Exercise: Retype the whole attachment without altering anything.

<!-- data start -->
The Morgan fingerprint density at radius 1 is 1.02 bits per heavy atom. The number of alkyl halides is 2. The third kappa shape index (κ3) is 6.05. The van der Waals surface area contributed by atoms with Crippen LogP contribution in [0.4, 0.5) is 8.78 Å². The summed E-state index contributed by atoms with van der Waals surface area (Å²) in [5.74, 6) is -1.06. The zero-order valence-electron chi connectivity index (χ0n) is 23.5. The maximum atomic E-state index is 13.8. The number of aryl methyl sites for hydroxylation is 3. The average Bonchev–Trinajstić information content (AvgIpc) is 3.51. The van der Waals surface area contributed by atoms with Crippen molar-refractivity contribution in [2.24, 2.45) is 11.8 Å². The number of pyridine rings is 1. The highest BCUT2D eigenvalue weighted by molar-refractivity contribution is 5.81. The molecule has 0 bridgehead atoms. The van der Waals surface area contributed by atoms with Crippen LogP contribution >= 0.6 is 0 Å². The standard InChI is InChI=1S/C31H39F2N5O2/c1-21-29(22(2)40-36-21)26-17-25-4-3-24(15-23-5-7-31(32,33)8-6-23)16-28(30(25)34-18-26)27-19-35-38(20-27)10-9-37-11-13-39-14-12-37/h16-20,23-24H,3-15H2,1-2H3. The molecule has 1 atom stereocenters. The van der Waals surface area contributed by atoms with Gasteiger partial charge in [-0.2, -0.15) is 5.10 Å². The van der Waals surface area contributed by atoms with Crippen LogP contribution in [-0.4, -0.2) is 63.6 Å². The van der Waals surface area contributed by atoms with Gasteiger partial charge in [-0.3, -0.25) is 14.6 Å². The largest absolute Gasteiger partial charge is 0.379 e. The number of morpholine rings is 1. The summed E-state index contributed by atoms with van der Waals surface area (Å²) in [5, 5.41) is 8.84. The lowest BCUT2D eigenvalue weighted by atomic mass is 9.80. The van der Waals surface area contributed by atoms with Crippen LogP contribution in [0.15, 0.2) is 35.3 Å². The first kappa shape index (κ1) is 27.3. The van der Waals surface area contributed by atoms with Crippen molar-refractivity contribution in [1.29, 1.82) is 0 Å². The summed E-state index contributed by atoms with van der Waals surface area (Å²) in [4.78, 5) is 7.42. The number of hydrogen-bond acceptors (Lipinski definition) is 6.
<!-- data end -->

The Morgan fingerprint density at radius 1 is 1.02 bits per heavy atom. The number of alkyl halides is 2. The third kappa shape index (κ3) is 6.05. The van der Waals surface area contributed by atoms with Crippen LogP contribution in [0.4, 0.5) is 8.78 Å². The summed E-state index contributed by atoms with van der Waals surface area (Å²) in [5.74, 6) is -1.06. The zero-order valence-electron chi connectivity index (χ0n) is 23.5. The maximum atomic E-state index is 13.8. The number of aryl methyl sites for hydroxylation is 3. The average Bonchev–Trinajstić information content (AvgIpc) is 3.51. The van der Waals surface area contributed by atoms with Crippen molar-refractivity contribution in [2.24, 2.45) is 11.8 Å². The number of pyridine rings is 1. The highest BCUT2D eigenvalue weighted by molar-refractivity contribution is 5.81. The molecule has 0 bridgehead atoms. The van der Waals surface area contributed by atoms with Crippen LogP contribution >= 0.6 is 0 Å². The standard InChI is InChI=1S/C31H39F2N5O2/c1-21-29(22(2)40-36-21)26-17-25-4-3-24(15-23-5-7-31(32,33)8-6-23)16-28(30(25)34-18-26)27-19-35-38(20-27)10-9-37-11-13-39-14-12-37/h16-20,23-24H,3-15H2,1-2H3. The molecule has 1 atom stereocenters. The van der Waals surface area contributed by atoms with Gasteiger partial charge in [-0.2, -0.15) is 5.10 Å². The van der Waals surface area contributed by atoms with Crippen LogP contribution in [-0.4, -0.2) is 63.6 Å². The van der Waals surface area contributed by atoms with Gasteiger partial charge in [-0.3, -0.25) is 14.6 Å². The largest absolute Gasteiger partial charge is 0.379 e. The number of morpholine rings is 1. The summed E-state index contributed by atoms with van der Waals surface area (Å²) in [5, 5.41) is 8.84. The lowest BCUT2D eigenvalue weighted by atomic mass is 9.80. The van der Waals surface area contributed by atoms with Crippen LogP contribution in [0.15, 0.2) is 35.3 Å². The first kappa shape index (κ1) is 27.3. The van der Waals surface area contributed by atoms with Crippen molar-refractivity contribution in [1.29, 1.82) is 0 Å². The summed E-state index contributed by atoms with van der Waals surface area (Å²) in [4.78, 5) is 7.42. The number of hydrogen-bond acceptors (Lipinski definition) is 6.